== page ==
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Economic interventionism

Red tape binds 19th century documents, the origin of phrase
Red tape binds 19th century documents, the origin of phrase "red tape" to describe economic interventionist laws and regulations
Economic interventionism is an action taken by a government or an international institution in a market economy or market-oriented mixed economy, beyond the basic regulation of fraud and enforcement of contracts, in an effort to impact the economy.[1][2][3] Economic intervention can be aimed at a variety of political or economic objectives, such as promoting economic growth, increasing employment, raising wages, raising or reducing prices, promoting equality, managing the money supply and interest rates, increasing profits, or addressing market failures. The term economic intervention assumes the state and economy are inherently separate from each other;[4] therefore applies to capitalist market or mixed economies where government action interrupts the market forces at play with orders or sanctions, which will benefit the state (although this does not apply to state-owned enterprises that operate in the market).[5]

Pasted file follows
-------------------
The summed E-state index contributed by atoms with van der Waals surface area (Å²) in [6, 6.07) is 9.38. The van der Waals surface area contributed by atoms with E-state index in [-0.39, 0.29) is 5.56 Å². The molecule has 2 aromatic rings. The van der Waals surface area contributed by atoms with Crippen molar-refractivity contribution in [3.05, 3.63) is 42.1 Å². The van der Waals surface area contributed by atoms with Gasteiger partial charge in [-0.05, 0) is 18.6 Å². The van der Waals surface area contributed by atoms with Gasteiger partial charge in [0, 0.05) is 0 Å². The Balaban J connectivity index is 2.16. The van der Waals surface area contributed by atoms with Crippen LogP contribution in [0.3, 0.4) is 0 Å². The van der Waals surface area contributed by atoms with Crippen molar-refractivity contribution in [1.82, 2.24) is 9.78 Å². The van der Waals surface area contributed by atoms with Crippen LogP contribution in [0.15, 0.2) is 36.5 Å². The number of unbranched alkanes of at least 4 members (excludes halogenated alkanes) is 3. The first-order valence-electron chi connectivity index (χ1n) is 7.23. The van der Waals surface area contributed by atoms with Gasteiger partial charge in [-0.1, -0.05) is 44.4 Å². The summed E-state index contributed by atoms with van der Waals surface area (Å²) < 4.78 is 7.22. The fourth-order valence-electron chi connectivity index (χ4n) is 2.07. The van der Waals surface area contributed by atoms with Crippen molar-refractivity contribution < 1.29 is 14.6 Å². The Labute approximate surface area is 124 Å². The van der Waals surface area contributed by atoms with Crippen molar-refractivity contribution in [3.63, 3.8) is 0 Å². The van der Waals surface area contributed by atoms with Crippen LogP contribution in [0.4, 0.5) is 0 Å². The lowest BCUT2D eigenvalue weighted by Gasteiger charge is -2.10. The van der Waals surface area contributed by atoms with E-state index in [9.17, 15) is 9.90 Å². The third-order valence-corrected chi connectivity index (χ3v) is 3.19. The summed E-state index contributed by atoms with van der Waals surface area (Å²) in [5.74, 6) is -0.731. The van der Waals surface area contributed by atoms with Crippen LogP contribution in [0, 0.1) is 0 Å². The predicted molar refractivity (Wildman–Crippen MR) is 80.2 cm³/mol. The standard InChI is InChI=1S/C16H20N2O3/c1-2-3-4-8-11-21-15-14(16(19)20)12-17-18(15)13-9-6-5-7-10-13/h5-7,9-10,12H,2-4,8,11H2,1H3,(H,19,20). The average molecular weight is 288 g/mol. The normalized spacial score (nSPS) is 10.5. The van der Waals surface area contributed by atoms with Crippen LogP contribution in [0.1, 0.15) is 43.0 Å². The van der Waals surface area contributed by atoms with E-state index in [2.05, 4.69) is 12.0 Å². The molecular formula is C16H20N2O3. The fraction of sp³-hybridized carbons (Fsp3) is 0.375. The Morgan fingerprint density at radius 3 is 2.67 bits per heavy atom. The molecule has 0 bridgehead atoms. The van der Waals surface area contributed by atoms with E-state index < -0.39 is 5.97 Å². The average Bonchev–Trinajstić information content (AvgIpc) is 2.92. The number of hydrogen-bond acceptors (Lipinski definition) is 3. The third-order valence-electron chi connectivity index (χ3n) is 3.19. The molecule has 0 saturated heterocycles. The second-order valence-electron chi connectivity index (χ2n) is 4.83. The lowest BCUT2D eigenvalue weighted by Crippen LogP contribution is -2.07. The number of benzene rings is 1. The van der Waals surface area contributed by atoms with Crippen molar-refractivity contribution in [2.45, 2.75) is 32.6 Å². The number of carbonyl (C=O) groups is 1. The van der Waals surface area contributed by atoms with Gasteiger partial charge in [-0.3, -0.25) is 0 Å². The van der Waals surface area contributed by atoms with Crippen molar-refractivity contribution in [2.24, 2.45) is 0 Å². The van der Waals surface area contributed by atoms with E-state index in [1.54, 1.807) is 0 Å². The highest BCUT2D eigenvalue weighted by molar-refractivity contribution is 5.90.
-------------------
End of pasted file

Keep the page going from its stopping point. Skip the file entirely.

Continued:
Economic planning in market economies is sometimes considered to be a form of intervention when it intervenes in the setting of prices and the distribution of goods determined by the market.

Economic planning tends to be associated with the political left, while economic interventionism is often associated with centrism, which believes that certain market outcomes are undesirable or ineffective and ought to be mitigated. Economic interventionism and planning are sometimes practiced by national conservative, fascist, economic nationalist and right-wing parties with the thinking that the free market can damage national traditions, social order, or the authority of the state itself.


Types of interventions

Economic interventions common in contemporary governments include targeted taxes, targeted tax credits, minimum wage legislation, union shop rules, contracting preferences, direct subsidies to certain classes of producers, price supports, price caps, production quotas, import quotas, and tariffs. Demand management and Keynesian economics (helicopter money) are sometimes cited as mild forms of economic planning, designed to overcome cyclical instability inherent in market economies, or to make market economies function properly in a desired fashion.